The Value of Bricks

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By: M. Barbara Reeves, 2013 Harris Grant recipient

Bricks don’t get a lot of respect as artifacts. Perhaps it’s because they’re so ubiquitous on many archaeological sites. Or perhaps it’s because their form, composition, and function seem so very obvious to everyone. After all, human beings the world over have been making bricks—baked and unbaked—in essentially the same way for as long as they have been building. All of these factors make bricks very familiar artifacts, and, as the saying goes, familiarity breeds contempt. Typically, it is only when a brick has an especially interesting property such as a graffito or a footprint that it receives a detailed mention in a publication report. Otherwise, bricks and other ceramic building materials generally receive only superficial mentions. This is a shame because these sorts of materials, like all other artifacts, are manmade objects that vary in quantifiable ways relating to the time and place of their manufacture.

C. Harvey & B. Reeves cataloguing CBM in the ACOR basement

C. Harvey & B. Reeves cataloguing CBM in the ACOR basement

Since 2010, a team of researchers from the Humayma Excavation Project, which I direct, has been paying close attention to all the bricks and other ceramic building materials excavated from Nabataean, Roman, Byzantine, and early Islamic contexts at Humayma. This research focus was born out of necessity. We were excavating a multiphase bathhouse that had been in use for hundreds of years. But, while there were signs of phasing in the in situ architecture, there were no traditionally diagnostic artifacts associated with the architectural phases. We did find, however, lots of bricks, heating pipes, and other ceramic building materials that varied in form and fabric. In 2011, Assistant Director Craig Harvey and I started to create typologies based on the samples of ceramic building materials kept from previous excavations at Humayma. During the 2012 excavation season, we greatly expanded our study material by keeping all of the ceramic building materials excavated from both in situ and dump contexts. Moreover, we reopened previously excavated areas of both the bathhouse and a heated room in the Roman fort in order to collect in situ bricks. Our comprehensive collection strategy produced thousands of pieces of ceramic building materials—much more than could be processed during the 2012 field season. The American Schools of Oriental Research assisted us in our long endeavor: by awarding us a Harris Grant, ASOR enabled us to spend three weeks processing all of the remaining ceramic building materials at ACOR this summer.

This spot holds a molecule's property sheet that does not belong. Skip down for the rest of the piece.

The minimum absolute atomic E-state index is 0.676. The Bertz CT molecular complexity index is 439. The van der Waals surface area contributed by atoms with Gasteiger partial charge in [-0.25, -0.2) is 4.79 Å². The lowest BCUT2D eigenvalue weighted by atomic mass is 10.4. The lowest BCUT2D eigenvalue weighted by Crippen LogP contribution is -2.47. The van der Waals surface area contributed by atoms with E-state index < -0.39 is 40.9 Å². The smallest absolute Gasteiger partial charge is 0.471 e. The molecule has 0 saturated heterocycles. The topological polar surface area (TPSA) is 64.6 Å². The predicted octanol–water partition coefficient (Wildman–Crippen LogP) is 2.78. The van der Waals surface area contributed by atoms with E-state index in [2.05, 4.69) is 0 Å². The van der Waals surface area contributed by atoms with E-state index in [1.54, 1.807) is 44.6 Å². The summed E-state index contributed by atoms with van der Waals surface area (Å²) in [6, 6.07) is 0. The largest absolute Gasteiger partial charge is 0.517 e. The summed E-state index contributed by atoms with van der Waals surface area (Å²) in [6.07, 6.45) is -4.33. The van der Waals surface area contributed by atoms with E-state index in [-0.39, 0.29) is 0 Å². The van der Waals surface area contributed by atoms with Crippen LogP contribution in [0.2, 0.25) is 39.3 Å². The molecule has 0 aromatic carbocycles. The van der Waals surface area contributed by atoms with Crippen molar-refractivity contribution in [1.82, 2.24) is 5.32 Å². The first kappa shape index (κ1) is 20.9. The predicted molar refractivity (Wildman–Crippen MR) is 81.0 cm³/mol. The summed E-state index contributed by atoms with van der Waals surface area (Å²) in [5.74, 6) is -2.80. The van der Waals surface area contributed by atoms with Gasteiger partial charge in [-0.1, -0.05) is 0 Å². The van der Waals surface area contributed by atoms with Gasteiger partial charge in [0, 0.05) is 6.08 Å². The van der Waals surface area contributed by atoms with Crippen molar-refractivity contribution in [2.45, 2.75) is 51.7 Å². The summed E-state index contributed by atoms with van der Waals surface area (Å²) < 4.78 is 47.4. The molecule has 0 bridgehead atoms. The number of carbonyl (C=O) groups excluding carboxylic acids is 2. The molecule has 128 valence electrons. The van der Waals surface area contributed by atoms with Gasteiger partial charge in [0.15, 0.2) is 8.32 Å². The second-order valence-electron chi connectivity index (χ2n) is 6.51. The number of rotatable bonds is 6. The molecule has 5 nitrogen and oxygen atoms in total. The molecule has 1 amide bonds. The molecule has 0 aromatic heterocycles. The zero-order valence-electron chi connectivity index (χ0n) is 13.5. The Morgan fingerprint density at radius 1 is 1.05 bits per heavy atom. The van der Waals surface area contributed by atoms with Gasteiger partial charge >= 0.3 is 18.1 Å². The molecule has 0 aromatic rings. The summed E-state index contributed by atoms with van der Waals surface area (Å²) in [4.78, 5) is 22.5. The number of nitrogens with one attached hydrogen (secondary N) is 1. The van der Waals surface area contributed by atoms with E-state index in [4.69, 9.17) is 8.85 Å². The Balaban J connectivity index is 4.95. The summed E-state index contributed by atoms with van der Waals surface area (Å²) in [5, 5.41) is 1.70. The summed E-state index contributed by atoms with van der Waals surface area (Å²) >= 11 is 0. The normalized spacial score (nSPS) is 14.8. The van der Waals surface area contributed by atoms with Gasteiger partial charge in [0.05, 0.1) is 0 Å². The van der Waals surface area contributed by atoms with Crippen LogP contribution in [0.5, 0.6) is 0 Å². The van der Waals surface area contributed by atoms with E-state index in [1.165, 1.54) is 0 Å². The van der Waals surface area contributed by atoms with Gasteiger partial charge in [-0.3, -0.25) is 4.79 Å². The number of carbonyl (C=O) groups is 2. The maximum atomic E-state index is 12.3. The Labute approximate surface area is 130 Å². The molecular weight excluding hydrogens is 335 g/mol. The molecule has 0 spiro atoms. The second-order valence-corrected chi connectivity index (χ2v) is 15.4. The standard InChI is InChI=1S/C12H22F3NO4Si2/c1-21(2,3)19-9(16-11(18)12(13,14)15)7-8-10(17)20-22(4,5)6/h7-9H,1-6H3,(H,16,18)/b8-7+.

Throughout our ongoing study, we have been thoroughly cataloging all pieces of brick, pipe, and tile in terms of manufactured characteristics such as form, dimensions, weight, fabric, surface treatment and imprints, and use characteristics such as the type and location of mortar, the location of soot or heat damage, and archaeological context. We have used standard characteristics across samples to create subtypes both within functional types (e.g., small rectangular bricks) and between functional types (e.g., small rectangular bricks and water pipes) that are suggestive of similar production techniques. An archaeogeology student funded by a USSRF from Queen’s University, Dominique Dupuis, is currently carrying out petrologic analyses to test these subtypes further in terms of mineral and chemical similarities. As a result of this ongoing work, we have been able to refine our typologies and employ ceramic building materials as diagnostic artifacts at our site. Moreover, thanks to contributions of ceramic building materials from other archaeological projects, we have begun to address questions about the origin and distribution patterns of this material in Jordan from the Nabataean to the early Islamic periods.

D. Dupuis studying a brick's fabric via a digital microscope

D. Dupuis studying a brick’s fabric via a digital microscope

For more information about the Humayma Excavation Project or our ceramic building materials study, please contact
M. Barbara Reeves
.

About the author: Barbara Reeves is an associate professor in the Classics Department at Queen’s University in Kingston, Ontario. She has worked at Humayma since 1995 and has been the Director of the Humayma Excavation Project since 2007.

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